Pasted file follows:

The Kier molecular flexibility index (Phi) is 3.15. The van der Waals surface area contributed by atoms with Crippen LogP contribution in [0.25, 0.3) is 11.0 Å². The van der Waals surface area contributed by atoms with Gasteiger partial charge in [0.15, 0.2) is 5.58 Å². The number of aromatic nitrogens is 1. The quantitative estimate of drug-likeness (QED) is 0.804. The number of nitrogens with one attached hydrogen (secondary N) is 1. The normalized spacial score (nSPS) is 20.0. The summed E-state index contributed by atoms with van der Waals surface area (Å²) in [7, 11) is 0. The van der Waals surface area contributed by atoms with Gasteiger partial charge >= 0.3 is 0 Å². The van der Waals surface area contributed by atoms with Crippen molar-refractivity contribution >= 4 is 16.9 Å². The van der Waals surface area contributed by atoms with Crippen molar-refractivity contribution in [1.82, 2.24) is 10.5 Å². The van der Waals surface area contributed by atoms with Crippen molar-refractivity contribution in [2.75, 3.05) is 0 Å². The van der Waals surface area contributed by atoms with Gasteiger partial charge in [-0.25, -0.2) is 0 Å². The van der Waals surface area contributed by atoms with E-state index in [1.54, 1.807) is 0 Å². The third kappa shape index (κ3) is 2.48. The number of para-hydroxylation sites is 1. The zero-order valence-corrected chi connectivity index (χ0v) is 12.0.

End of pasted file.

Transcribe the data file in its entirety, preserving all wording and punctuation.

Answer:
The Kier molecular flexibility index (Phi) is 3.15. The van der Waals surface area contributed by atoms with Crippen LogP contribution in [0.25, 0.3) is 11.0 Å². The van der Waals surface area contributed by atoms with Gasteiger partial charge in [0.15, 0.2) is 5.58 Å². The number of aromatic nitrogens is 1. The quantitative estimate of drug-likeness (QED) is 0.804. The number of nitrogens with one attached hydrogen (secondary N) is 1. The normalized spacial score (nSPS) is 20.0. The summed E-state index contributed by atoms with van der Waals surface area (Å²) in [7, 11) is 0. The van der Waals surface area contributed by atoms with Gasteiger partial charge >= 0.3 is 0 Å². The van der Waals surface area contributed by atoms with Crippen molar-refractivity contribution >= 4 is 16.9 Å². The van der Waals surface area contributed by atoms with Crippen molar-refractivity contribution in [1.82, 2.24) is 10.5 Å². The van der Waals surface area contributed by atoms with Crippen molar-refractivity contribution in [2.75, 3.05) is 0 Å². The van der Waals surface area contributed by atoms with Gasteiger partial charge in [-0.25, -0.2) is 0 Å². The van der Waals surface area contributed by atoms with E-state index in [1.54, 1.807) is 0 Å². The third kappa shape index (κ3) is 2.48. The number of para-hydroxylation sites is 1. The zero-order valence-corrected chi connectivity index (χ0v) is 12.0.